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Economic development is the most important agenda in the international trading system today, as demonstrated by the Doha Development Agenda (DDA) adopted in the current multilateral trade negotiations of the World Trade Organization (the Doha Round). This book provides a relevant discussion of major international trade law issues from the perspective of development in the following areas: general issues on international trade law and economic development; and specific law and development issues in World Trade Organization, Free Trade Agreement and regional initiatives. This book offers an unparalleled breadth of coverage on the topic and diversity of authorship, as seventeen leading scholars contribute chapters from nine major developed and developing countries, including the United States, Canada, Japan, China (including Hong Kong), South Korea, Australia, Singapore and Israel.
The concept of this book was born when a group of scholars from developing countries decided to publish a book on international trade law and economic development, subsequently titled Economic Development through World Trade: A Developing Country Perspective (The Hague: Kluwer Law International, 2008). As that book offered, probably for the first time, thirteen chapters of developing-country accounts and perspectives on international trade law, I thought that another book, written on international trade law from a developed-country perspective, would provide a necessary complement to the exercise. A couple of chapters overlap between the two books, but fourteen of the seventeen authors of this book are indeed academics and professionals from developed countries and offer developed-country perspectives.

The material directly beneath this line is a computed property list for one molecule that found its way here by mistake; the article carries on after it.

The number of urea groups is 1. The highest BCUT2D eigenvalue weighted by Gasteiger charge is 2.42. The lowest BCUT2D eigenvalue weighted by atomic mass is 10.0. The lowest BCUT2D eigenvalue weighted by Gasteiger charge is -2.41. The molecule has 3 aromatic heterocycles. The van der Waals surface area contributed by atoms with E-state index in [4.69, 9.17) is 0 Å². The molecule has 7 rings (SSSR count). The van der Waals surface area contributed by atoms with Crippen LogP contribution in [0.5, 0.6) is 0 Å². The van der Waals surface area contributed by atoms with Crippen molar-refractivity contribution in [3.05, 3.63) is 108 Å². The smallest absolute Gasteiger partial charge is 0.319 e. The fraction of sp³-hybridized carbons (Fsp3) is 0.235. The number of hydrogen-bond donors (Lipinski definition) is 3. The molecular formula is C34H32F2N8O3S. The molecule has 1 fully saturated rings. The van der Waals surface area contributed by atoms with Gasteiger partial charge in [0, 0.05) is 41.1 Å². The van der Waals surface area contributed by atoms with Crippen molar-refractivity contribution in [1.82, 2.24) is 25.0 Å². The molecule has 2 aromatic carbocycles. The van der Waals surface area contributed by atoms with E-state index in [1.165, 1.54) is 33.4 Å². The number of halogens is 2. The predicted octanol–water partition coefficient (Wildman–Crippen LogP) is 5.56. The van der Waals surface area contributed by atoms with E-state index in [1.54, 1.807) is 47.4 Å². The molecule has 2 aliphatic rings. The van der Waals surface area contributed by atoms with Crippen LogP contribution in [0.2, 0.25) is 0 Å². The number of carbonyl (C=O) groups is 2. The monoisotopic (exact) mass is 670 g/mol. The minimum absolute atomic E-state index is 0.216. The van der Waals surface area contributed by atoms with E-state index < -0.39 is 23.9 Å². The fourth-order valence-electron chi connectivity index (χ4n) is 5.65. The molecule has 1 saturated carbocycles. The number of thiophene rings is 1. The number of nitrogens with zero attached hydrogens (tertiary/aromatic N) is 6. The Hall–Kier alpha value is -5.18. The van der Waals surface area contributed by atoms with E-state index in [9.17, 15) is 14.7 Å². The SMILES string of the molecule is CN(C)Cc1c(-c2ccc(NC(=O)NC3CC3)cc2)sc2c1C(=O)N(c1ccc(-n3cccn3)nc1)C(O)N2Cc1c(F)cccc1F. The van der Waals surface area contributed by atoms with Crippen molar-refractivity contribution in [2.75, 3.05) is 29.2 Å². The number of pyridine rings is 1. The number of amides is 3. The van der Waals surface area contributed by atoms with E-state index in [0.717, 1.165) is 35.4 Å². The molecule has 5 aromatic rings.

There is no doubt that economic and social development has become one of the most important agenda items for the global trading system. The importance of development has been well demonstrated by the adoption of the Doha Development Agenda (DDA) in the current round of multilateral trade negotiations in the World Trade Organization (WTO), the “Doha Round.” The progress of the round has been interrupted and delayed on several occasions because of the considerable gap between developed- and developing-country members’ positions on trade and development issues. A key issue of the debate is whether the current regulatory framework for international trade, as represented by the legal disciplines of the WTO, serves the development and trade interests of less developed economies.